Controversial cannabis entrepreneur Russel de Beer is facing new charges of dealing after the police raided his Hartebeespoort Dam property. The 49-year old founder of the controversial Canapax ‘traditional healers cannabis license’ scheme, was arrested on 25 May 2021 and made a brief appearance in the Brits Magistrate’s Court the next day.
Hawks say De Beer was high on wanted list
The specialist investigative unit, the Hawks, said on 26 May 2021 that cultivation equipment, cash and cannabis were seized in the raid. Hawks spokesperson Captain Tlangelani Rikhotso said de Beer was wanted as one of the country’s largest suppliers of illegal cannabis.
De Beer – out on R100 000 bail; back in court in July 2021
He and three others face charges of cultivation and trafficking of cannabis and money laundering, all to the value of about R10 million, according to the Hawks.
The Hawks statement said: “Russel de Beer, 49, Archibald Mogale, 34, and Charne Steyn, 27, were arrested on Tuesday (25 May 2021) in Brits and Hartbeespoort Dam during an operation. During the search, R2m worth of dagga, R54 000 in cash and a Toyota bakkie were seized. Meanwhile, a preservation order was issued for cash amount of approximately R800 000 and a restraint order for a farm worth approximately R3 million. A fourth man, Ulrich Fritz, 25, handed himself over to the police and joined the three in court on Wednesday (26 May 2021)”.
Capt Rikhotso also indicated that the new case would be joined with De Beer’s 2019 case and that ‘De Beer and Mogale face several charges, including dealing in dagga, cultivation of dagga, fraud and money laundering to the tune of approximately R10-million. They were released on R100 000 bail each. Steyn and Fritz face charges of dealing in dagga. They were granted R10 000 and R5 000 bail respectively.”
Cannabis the Hawks allegedly confiscated from de Beer’s property (Source SAPS).
De Beer is still facing criminal charges arising from the Canapax controversy from 2018. He claimed that under a loophole in the law, cannabis could be sold as a medicine. Although he denied it was a franchise, he sold Canapax “intellectual property” to the public for R25 000 a piece to “legally” sell adult-use cannabis. He also sold cannabis through his Canapex web-site. According to media reports he sold 70 such franchises across South Africa during the course of 2019 before they were closed down by police.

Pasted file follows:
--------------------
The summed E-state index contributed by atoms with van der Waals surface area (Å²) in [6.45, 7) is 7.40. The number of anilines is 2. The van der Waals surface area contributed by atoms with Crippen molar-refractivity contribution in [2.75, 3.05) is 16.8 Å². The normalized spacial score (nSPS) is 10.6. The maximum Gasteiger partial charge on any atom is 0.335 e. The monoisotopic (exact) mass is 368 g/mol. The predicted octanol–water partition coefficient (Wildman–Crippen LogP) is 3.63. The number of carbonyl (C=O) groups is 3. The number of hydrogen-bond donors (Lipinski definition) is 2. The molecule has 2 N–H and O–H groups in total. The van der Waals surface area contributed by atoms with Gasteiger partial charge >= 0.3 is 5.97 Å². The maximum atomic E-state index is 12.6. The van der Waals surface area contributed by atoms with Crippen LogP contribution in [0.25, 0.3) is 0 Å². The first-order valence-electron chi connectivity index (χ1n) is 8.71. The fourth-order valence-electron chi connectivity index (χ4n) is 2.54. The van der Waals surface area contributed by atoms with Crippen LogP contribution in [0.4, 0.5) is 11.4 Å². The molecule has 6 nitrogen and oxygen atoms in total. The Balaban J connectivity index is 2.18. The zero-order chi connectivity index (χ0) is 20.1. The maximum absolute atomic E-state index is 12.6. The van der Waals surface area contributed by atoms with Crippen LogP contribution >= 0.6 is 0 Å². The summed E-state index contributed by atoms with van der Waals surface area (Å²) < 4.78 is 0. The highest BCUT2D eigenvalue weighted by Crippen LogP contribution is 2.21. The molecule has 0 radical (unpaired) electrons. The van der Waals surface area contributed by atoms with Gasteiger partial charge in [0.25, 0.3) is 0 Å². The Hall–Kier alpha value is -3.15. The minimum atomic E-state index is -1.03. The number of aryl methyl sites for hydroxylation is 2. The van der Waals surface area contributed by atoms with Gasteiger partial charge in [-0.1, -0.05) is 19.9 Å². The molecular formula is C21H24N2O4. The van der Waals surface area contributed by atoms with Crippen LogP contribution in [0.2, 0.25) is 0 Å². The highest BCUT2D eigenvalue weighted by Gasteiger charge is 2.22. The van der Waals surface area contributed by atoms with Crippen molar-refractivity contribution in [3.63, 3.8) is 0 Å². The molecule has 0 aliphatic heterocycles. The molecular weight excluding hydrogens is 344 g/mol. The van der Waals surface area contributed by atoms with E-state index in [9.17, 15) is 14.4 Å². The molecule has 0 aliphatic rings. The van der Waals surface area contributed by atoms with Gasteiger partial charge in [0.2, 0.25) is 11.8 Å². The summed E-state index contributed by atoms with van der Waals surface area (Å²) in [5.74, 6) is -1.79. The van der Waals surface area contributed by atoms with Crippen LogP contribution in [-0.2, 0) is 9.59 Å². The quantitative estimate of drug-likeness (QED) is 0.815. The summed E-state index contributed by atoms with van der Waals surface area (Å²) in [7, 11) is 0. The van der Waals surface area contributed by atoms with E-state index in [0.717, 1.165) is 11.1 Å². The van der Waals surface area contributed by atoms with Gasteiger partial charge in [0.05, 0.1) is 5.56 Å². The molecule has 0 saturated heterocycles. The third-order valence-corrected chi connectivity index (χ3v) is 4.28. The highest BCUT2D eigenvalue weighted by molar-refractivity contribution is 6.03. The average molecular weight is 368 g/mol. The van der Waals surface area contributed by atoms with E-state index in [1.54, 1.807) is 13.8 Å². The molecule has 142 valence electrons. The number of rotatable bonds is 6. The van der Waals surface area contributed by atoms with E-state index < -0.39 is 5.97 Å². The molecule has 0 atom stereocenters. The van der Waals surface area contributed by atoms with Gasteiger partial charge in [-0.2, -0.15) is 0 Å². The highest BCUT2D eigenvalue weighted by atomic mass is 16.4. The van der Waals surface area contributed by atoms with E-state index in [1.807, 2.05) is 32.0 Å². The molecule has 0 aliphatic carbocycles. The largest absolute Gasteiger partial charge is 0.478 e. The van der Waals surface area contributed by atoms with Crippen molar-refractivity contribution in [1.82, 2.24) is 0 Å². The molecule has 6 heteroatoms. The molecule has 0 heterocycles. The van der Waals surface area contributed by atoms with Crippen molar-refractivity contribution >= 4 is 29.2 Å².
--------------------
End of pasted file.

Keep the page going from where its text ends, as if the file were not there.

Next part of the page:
Capt Rikhotso said “De Beer, who is a major supplier of dagga around the country, was previously arrested in 2019 when his shop, Canapax, was raided and dagga with other products worth approximately R3m were seized. The operation led the team to various Canapax branches around the country, which were shut down”.
The bust of what police called a “cannabis laboratory” in Brits resulted in de Beer spending Christmas 2019 behind bars. North-west Province police said they found 500kg of cannabis, estimated to be worth R3-million, as well as “hydroponic tunnels for cannabis cultivation, apparatus for processing and extracting oil, and numerous cannabis products”.
Canapax’s website, canapax.co.za, (since closed down) advertised branded products such as cannabis oil concentrate “used to boost the immune system” for R600, Nerve Tonic “for stress and anxiety” for R220, and Acne soap for R195.
At that time, De Beer said in a Facebook interview on DQ Central, which focuses on news about cannabis, at the time, that he was a traditional healer or druid. “The dispensaries work, fortunately, due to our [former] president Jacob Zuma signing into law [provisions of] the Traditional [Health Practitioners] Act that now allows the dispensary of plants and herbs, which previously were unregulated … [This allows me] to actually practise. So this was a revolution because most of our medicines were forbidden to be given to anybody …”